Talk tomorrow,



Kristi Veitenheimer won Second Grade Holdout by Audrey Vernick
Maria Marshall won National Wildlife Federation’s World of Birds by Kim Kurki

If you want to illustrate children’s books or learn how illustration works, you should take a look at the Children’s Book Academy’s five week highly interactive illustration on-line course – The Craft and Business of Illustrating Children’s Books, which starts September 25th.

I will have more information about this later this week, but I didn’t want you to miss out on the opportunity of applying for The Rafael Lopez and Pat Cummings Merit Scholarships.

Applications are OPEN NOW!  Applications end September 5th! Simply click this link to fill out a short form to apply.

The Children’s Book Academy is proud to offer merit scholarships for writers and illustrators who identify as being of color, or LBGQTI, as having a disability, who are currently underrepresented in the children’s publishing industry. In addition, we are offering scholarships for low income folks who might not be able to take this course otherwise as well as to SCBWI Regional Advisors, ARAs, and Illustrator Coordinators or children’s librarians who may or may not identify as being of any of these communities above but who do so much to help our field. To have a peek at the Craft and Business of Illustrating Children’s Books course click here.

Here’s all that you need to do:

1. Using your funniest or most lyrical language, tell us  something lovely about yourself
2. Describe how you meet our scholarship criteria
3. Include your website if you have one
4. Talk about how you are going to help your fellow students
5. Talk about how you are going to share about the course and the Academy so that we can stay in business

Associate Art Director for Houghton Mifflin Harcourt Books for Young Readers and their imprint Clarion Books, Sharismar Rodriguez is working with Dr. Mira Reisberg and will share her expertise with the class. Sharismar at HMH designs and art directs children’s books for all ages, from Picture Books to Middle Grade and YA novels, including Non-Fiction books. She will also be a guest on Writing and Illustrating for the next five Sundays, so stop back to find out more about Sharismar and learn from her illustration observations.

Dr. Mira Reisberg is a multi-published award-winning children’s book illustrator and author whose books have sold over 600,000 copies. Besides running the Children’s Book Academy, she is also an acquiring editor and art director at Clear Fork Publishing’s children’s book imprint Spork. Mira is also a former children’s literary agent, a university professor teaching kid lit writing and illustrating courses as well as teacher ed. She has a PhD in Education and Cultural Studies with a focus on children’s literature and has helped MANY writers and illustrators get published. Her new job at Spork will allow her to help even more people.

Talk tomorrow,


Posted by: Kathy Temean | August 19, 2017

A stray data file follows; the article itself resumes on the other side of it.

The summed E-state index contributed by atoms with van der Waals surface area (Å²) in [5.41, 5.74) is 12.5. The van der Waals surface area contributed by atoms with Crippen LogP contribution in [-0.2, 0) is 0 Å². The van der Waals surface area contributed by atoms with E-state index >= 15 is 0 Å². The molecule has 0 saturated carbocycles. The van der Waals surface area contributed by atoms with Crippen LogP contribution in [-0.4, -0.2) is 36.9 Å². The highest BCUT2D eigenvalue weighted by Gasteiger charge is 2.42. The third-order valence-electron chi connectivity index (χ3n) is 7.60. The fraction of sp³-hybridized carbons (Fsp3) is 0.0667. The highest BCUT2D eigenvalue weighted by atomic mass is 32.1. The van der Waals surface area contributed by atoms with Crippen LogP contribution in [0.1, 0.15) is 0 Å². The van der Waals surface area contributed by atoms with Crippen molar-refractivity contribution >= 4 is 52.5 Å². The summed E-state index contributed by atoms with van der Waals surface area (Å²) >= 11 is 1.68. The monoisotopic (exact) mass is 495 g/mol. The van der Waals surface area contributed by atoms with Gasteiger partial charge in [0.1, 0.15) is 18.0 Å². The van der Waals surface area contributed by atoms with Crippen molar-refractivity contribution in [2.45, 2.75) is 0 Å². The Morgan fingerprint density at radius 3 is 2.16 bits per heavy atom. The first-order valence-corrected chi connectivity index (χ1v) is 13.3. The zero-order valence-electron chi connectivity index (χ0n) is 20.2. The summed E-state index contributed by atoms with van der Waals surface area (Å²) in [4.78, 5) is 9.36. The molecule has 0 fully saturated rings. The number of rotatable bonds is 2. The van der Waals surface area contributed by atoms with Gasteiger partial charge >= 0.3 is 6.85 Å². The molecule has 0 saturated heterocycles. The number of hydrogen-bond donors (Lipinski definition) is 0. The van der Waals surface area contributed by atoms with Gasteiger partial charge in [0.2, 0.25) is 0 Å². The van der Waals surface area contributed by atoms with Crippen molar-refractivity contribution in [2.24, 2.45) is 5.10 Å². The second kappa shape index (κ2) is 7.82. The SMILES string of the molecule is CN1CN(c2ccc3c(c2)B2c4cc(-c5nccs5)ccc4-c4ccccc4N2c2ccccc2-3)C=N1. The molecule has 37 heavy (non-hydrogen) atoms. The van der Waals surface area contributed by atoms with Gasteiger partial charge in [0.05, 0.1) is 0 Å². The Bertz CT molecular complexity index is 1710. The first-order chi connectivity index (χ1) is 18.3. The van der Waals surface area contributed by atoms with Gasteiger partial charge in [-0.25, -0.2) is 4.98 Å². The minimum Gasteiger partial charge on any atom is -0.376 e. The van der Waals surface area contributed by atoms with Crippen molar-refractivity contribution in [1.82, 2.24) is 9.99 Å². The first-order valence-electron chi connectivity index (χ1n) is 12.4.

Illustrator Saturday – Rachel Dougherty

Rachel Dougherty is a Philadelphia-based illustrator, children’s author, and lifelong knowledge-hunter.  She works in acrylic paint, ink, and pencil smudges, using humor and color to inspire curious young minds. Rachel is passionate about US history, scruffy little dogs, and board games.

Clients Include: Simon Spotlight, Roaring Brook Press, Sterling Publishing, Capstone Publishing,  Flamingo Rampant Press, PREIT/Portfolio Marketing Group, Resource Real Estate, The Bryn Mawr School, University of Pennsylvania. Woman to Woman Magazine.


1. Sketch in graphite on paper

2. Start laying in flat ground/background color

3. Finish background flats, begin some ground detail

4. Develop ground detail, add some background detail

5. Lay in character flat color

6. Add in character detail

7. Fill in additional details, from back to front – button and flower/flower dirt

8. Paint thimble – the most frontal object

9. Tidy up any smudges, add any last minute details

How long have you been illustrating?

My first paid illustration gigs cropped up while I was still in art school, so I guess it’s safe to say it’s been close to ten years now.

What and when was the first painting or illustration that you did where someone paid you for your artwork?

My first book illustration was for a self-published picture book by a local writer – it was a warm, goofy, rhyming picture book called On the Chair in My Underwear inspired by the author’s family.

What made you choose to attend the Maryland Institute College of Art?

On recommendation from my high school art teacher, I attended a pre-college summer program there. Before that point I wasn’t even sure about pursuing a career in art, but after that summer I knew I couldn’t give up on it. I remember loving that the illustration department showed so many examples of illustration – editorial, children’s books, comic books, advertising art. I wanted that freedom to explore.

What types of classes did you take?

Primarily illustration classes – I took electives in drawing, painting, and even animation – though I think I was mostly looking for other ways to strengthen visual storytelling, not so much to explore other avenues of making art. I’ve always been very focused on illustration.